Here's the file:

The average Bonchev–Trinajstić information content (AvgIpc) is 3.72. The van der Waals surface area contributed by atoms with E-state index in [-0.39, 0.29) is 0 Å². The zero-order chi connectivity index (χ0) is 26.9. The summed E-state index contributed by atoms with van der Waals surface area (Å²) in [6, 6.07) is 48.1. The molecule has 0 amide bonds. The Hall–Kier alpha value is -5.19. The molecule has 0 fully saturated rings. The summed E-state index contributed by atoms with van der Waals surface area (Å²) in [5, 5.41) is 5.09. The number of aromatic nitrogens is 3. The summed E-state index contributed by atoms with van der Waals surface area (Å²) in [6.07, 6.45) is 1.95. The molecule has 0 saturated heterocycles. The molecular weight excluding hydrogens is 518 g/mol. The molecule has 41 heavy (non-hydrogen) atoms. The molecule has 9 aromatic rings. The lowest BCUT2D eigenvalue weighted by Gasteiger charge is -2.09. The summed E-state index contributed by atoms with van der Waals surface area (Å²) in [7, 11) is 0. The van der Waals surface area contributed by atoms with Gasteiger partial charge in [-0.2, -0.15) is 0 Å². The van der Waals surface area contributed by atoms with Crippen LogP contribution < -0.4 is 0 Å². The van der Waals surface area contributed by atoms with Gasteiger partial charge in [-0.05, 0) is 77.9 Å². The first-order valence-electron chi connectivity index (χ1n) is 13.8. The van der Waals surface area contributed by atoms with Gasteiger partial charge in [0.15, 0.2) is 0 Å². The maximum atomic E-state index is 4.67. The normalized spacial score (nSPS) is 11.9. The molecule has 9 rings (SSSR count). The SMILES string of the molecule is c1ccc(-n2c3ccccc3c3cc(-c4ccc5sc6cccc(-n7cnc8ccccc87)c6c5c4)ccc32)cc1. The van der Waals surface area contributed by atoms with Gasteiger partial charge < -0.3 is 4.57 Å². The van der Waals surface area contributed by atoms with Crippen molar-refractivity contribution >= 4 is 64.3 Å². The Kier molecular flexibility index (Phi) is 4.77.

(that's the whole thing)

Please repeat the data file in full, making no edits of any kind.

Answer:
The average Bonchev–Trinajstić information content (AvgIpc) is 3.72. The van der Waals surface area contributed by atoms with E-state index in [-0.39, 0.29) is 0 Å². The zero-order chi connectivity index (χ0) is 26.9. The summed E-state index contributed by atoms with van der Waals surface area (Å²) in [6, 6.07) is 48.1. The molecule has 0 amide bonds. The Hall–Kier alpha value is -5.19. The molecule has 0 fully saturated rings. The summed E-state index contributed by atoms with van der Waals surface area (Å²) in [5, 5.41) is 5.09. The number of aromatic nitrogens is 3. The summed E-state index contributed by atoms with van der Waals surface area (Å²) in [6.07, 6.45) is 1.95. The molecule has 0 saturated heterocycles. The molecular weight excluding hydrogens is 518 g/mol. The molecule has 41 heavy (non-hydrogen) atoms. The molecule has 9 aromatic rings. The lowest BCUT2D eigenvalue weighted by Gasteiger charge is -2.09. The summed E-state index contributed by atoms with van der Waals surface area (Å²) in [7, 11) is 0. The van der Waals surface area contributed by atoms with Gasteiger partial charge in [-0.2, -0.15) is 0 Å². The van der Waals surface area contributed by atoms with Crippen LogP contribution < -0.4 is 0 Å². The van der Waals surface area contributed by atoms with Gasteiger partial charge in [-0.05, 0) is 77.9 Å². The first-order valence-electron chi connectivity index (χ1n) is 13.8. The van der Waals surface area contributed by atoms with Gasteiger partial charge in [0.15, 0.2) is 0 Å². The maximum atomic E-state index is 4.67. The normalized spacial score (nSPS) is 11.9. The molecule has 9 rings (SSSR count). The SMILES string of the molecule is c1ccc(-n2c3ccccc3c3cc(-c4ccc5sc6cccc(-n7cnc8ccccc87)c6c5c4)ccc32)cc1. The van der Waals surface area contributed by atoms with Gasteiger partial charge < -0.3 is 4.57 Å². The van der Waals surface area contributed by atoms with Crippen molar-refractivity contribution >= 4 is 64.3 Å². The Kier molecular flexibility index (Phi) is 4.77.